Eye injuries

Eye injuries can occur in many settings, including at home, at work or when playing sports. Eye injuries must be treated seriously as damage to the eye can lead to permanent loss of sight. Accidents at work that lead to any injury likely to lead to permanent loss of sight or reduction in sight must be reported to the HSE under the RIDDOR 2013 (see link below for further guidance


Common types of eye injury are:

  • → Blows to the eye – such as being hit by a fist, elbow or ball
  • → Scratches and abrasions – such as from fingernails or tree branches
  • → Foreign bodies – such as small pieces of grit, wood or metal getting in the eye
  • → Penetrating or cutting injuries – such as cuts from glass or projectiles flung from tools
  • → Chemical burns – such as exposure to household cleaning products
  • → Radiation exposure – such as exposure to ultraviolet (UV) light from the sun or sun lamps

You can flush your eyes in the following ways:

  1. Sit down and slant your head so the injured eye is lower than the unaffected eye (ideally over a bath or sink), then use a glass or cupped hand to repeatedly pour water across the eye from the bridge of the nose.
  2. If both eyes are affected, tilt your head back (keeping it level) and use a glass or cupped hand to repeatedly pour water across both eyes from the bridge of the nose.
  3. If you have access to a shower, aim a gentle stream of warm water at your forehead or just above the affected eye, while holding the affected eye open.
  4. If you are working outside, you can use a garden hose to rinse your eye, using a very low flow setting.

If an eye injury has been caused by a chemical entering the eye, follow the safety information on the container. In the workplace follow the COSHH guidance for the substance. Household chemicals such as bleach also have first aid advice on the packaging.

When to seek immediate medical advice

You should go immediately to your nearest accident and emergency (A&E) department if you have any of the following:

  • → Persistent or severe eye pain
  • → Foreign bodies that can’t be washed out
  • → Decreased or double vision
  • → Flashing lights, spots, halos or shadows in your field of vision
  • → Blood visible in your eye
  • → Pain when exposed to bright light
  • → Deep cuts around your eye

If medical attention is being sought cover the eye with a sterile dressing to protect it. The injured person should rest the other eye or close it to reduce the movement to the injured eye.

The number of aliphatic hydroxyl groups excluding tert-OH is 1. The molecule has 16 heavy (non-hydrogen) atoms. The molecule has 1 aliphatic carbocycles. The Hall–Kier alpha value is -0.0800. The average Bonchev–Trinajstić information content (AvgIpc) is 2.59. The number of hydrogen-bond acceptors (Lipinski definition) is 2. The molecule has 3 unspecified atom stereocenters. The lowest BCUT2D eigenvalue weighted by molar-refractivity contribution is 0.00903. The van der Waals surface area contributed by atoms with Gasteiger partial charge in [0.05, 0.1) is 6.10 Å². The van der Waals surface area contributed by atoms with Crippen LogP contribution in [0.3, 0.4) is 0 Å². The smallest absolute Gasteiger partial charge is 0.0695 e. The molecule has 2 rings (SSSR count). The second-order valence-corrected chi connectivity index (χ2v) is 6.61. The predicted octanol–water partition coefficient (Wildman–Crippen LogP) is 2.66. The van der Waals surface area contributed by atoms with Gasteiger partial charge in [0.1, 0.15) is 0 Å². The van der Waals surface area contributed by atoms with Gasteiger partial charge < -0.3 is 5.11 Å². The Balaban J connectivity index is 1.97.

This information has been taken from http://www.nhs.uk/conditions/Eye-injuries/Pages/Introduction.aspx




Dislocations are extremely painful injuries that occur at the joints. The two bones at the joint are forcefully pulled apart, moving out of their normal position causing pain.

Common sites for dislocations are the shoulder, knee, hip, fingers.

Recognition features:

  • → Pain at the site of the injury
  • → Irregularity, deformity, swelling and bruising
  • → Difficulty in moving the affected part
  • → Crepitus (grinding of the bone ends when movement occurs)



  • → Don’t move the injured part
  • → Steady, support and immobilise in a comfortable position
  • → For upper limbs applying a sling may ease pain
  • → You may need to treat for shock, keep them warm (not too hot)
  • → Calm and reassure
  • → Call 999 for an ambulance if needed


Dislocated knee cap

dislocated knee caps




What happens when you have diabetes?


Diabetes is a condition where the amount of glucose in your blood is too high because the body cannot use it properly.

This is because the pancreas doesn’t produce any insulin, or not enough insulin, to help glucose enter your body’s cells – or the insulin that is produced does not work properly.

Insulin is the hormone produced by the pancreas that allows glucose to enter the body’s cells, where it is used as fuel for energy so we can work, play and generally live our lives. It is vital for life.

Glucose comes from digesting carbohydrate and is also produced by the liver.

For a person that has diabetes their body cannot make proper use of this glucose so it builds up in the blood and can’t be used as fuel.

There are two main types of diabetes: Type 1 diabetes and Type 2 diabetes.

  • → There is no insulin to unlock the cells (Type 1)
  • → There is not enough insulin or the insulin is there but not working properly (Type 2).


Diabetic emergency Hypoglycaemia (hypo)

Hypoglycaemia means ‘low blood glucose levels’. When blood sugar is low a diabetic hasn’t got enough energy for normal body activities.



Hypos can come on quickly and everyone has different symptoms, but common ones are: feeling shaky, sweating, hunger, tiredness, blurred vision, lack of concentration, headaches, feeling tearful, stroppy or moody, going pale. Often the person appears drunk and confused.

Why do hypos happen?

There’s no rule as to why they happen, but some things make it more likely: excess insulin, delayed or missed meal or snack, not enough carbs, unplanned physical activity, and drinking large quantities of alcohol or alcohol without food.

Treating a hypo

If the person is conscious, and can swallow treat the hypo immediately with fast-acting carbohydrate:

  • → Small glass of sugary (non-diet) drink
  • → At least three glucose tablets
  • → Five sweets, such as jelly babies
  • → Small carton of pure fruit juice
  • → Glucose gel.

If a person suffering from a hypo and becomes unconscious you will need to help by:

  • → Putting them into the recovery position
  • → Call an ambulance

The information for this blog was taken in part from the Diabetes UK website. Please visit the site as it is informative and useful to those suffering with diabetes, their families and first aiders who want to learn more about the subject,